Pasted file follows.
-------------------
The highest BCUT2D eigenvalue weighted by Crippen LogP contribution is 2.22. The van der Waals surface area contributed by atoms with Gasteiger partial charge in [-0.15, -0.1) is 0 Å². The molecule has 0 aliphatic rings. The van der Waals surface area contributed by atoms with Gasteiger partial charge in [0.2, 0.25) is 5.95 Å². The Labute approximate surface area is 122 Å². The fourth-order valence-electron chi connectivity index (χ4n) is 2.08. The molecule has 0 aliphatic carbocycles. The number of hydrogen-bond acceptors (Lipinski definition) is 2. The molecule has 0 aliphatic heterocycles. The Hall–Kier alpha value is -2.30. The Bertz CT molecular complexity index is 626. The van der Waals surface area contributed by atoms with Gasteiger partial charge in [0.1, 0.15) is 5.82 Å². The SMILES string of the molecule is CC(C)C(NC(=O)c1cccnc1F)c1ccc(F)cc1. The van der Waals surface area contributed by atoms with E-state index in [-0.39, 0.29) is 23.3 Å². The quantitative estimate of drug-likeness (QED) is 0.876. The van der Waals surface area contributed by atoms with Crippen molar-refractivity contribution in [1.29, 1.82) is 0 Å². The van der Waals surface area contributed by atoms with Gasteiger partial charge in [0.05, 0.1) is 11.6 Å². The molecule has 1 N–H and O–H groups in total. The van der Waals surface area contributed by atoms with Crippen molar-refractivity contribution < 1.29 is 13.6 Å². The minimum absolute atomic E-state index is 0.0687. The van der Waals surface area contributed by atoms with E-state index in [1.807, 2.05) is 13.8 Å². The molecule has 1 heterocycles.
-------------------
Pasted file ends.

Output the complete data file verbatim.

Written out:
The highest BCUT2D eigenvalue weighted by Crippen LogP contribution is 2.22. The van der Waals surface area contributed by atoms with Gasteiger partial charge in [-0.15, -0.1) is 0 Å². The molecule has 0 aliphatic rings. The van der Waals surface area contributed by atoms with Gasteiger partial charge in [0.2, 0.25) is 5.95 Å². The Labute approximate surface area is 122 Å². The fourth-order valence-electron chi connectivity index (χ4n) is 2.08. The molecule has 0 aliphatic carbocycles. The number of hydrogen-bond acceptors (Lipinski definition) is 2. The molecule has 0 aliphatic heterocycles. The Hall–Kier alpha value is -2.30. The Bertz CT molecular complexity index is 626. The van der Waals surface area contributed by atoms with Gasteiger partial charge in [0.1, 0.15) is 5.82 Å². The SMILES string of the molecule is CC(C)C(NC(=O)c1cccnc1F)c1ccc(F)cc1. The van der Waals surface area contributed by atoms with E-state index in [-0.39, 0.29) is 23.3 Å². The quantitative estimate of drug-likeness (QED) is 0.876. The van der Waals surface area contributed by atoms with Crippen molar-refractivity contribution in [1.29, 1.82) is 0 Å². The van der Waals surface area contributed by atoms with Gasteiger partial charge in [0.05, 0.1) is 11.6 Å². The molecule has 1 N–H and O–H groups in total. The van der Waals surface area contributed by atoms with Crippen molar-refractivity contribution < 1.29 is 13.6 Å². The minimum absolute atomic E-state index is 0.0687. The van der Waals surface area contributed by atoms with E-state index in [1.807, 2.05) is 13.8 Å². The molecule has 1 heterocycles.